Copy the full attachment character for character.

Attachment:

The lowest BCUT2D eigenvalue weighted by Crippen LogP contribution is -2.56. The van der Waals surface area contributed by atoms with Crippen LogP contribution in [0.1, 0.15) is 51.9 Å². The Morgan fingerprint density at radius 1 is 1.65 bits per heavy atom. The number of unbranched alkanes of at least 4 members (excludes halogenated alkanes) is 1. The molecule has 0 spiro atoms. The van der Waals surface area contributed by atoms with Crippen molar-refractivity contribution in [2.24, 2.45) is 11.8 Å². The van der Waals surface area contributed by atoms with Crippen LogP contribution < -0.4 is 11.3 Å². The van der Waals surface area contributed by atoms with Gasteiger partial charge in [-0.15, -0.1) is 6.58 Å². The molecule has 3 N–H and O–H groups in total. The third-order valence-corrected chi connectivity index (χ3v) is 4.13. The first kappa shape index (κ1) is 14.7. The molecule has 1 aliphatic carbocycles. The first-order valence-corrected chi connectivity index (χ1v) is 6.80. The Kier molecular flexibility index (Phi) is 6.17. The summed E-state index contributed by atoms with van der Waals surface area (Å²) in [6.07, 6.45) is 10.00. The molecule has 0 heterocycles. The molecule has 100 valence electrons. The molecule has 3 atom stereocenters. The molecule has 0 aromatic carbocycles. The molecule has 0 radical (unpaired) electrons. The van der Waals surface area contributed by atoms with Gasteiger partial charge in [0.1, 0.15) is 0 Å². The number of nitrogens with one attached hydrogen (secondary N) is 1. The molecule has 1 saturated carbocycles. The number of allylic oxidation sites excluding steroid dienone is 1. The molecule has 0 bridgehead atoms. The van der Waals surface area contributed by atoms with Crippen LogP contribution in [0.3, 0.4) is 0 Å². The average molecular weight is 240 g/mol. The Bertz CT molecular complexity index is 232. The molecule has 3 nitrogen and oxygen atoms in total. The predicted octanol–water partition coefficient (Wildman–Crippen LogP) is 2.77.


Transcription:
The lowest BCUT2D eigenvalue weighted by Crippen LogP contribution is -2.56. The van der Waals surface area contributed by atoms with Crippen LogP contribution in [0.1, 0.15) is 51.9 Å². The Morgan fingerprint density at radius 1 is 1.65 bits per heavy atom. The number of unbranched alkanes of at least 4 members (excludes halogenated alkanes) is 1. The molecule has 0 spiro atoms. The van der Waals surface area contributed by atoms with Crippen molar-refractivity contribution in [2.24, 2.45) is 11.8 Å². The van der Waals surface area contributed by atoms with Crippen LogP contribution < -0.4 is 11.3 Å². The van der Waals surface area contributed by atoms with Gasteiger partial charge in [-0.15, -0.1) is 6.58 Å². The molecule has 3 N–H and O–H groups in total. The third-order valence-corrected chi connectivity index (χ3v) is 4.13. The first kappa shape index (κ1) is 14.7. The molecule has 1 aliphatic carbocycles. The first-order valence-corrected chi connectivity index (χ1v) is 6.80. The Kier molecular flexibility index (Phi) is 6.17. The summed E-state index contributed by atoms with van der Waals surface area (Å²) in [6.07, 6.45) is 10.00. The molecule has 0 heterocycles. The molecule has 100 valence electrons. The molecule has 3 atom stereocenters. The molecule has 0 aromatic carbocycles. The molecule has 0 radical (unpaired) electrons. The van der Waals surface area contributed by atoms with Gasteiger partial charge in [0.1, 0.15) is 0 Å². The number of nitrogens with one attached hydrogen (secondary N) is 1. The molecule has 1 saturated carbocycles. The number of allylic oxidation sites excluding steroid dienone is 1. The molecule has 0 bridgehead atoms. The van der Waals surface area contributed by atoms with Crippen LogP contribution in [0.3, 0.4) is 0 Å². The average molecular weight is 240 g/mol. The Bertz CT molecular complexity index is 232. The molecule has 3 nitrogen and oxygen atoms in total. The predicted octanol–water partition coefficient (Wildman–Crippen LogP) is 2.77.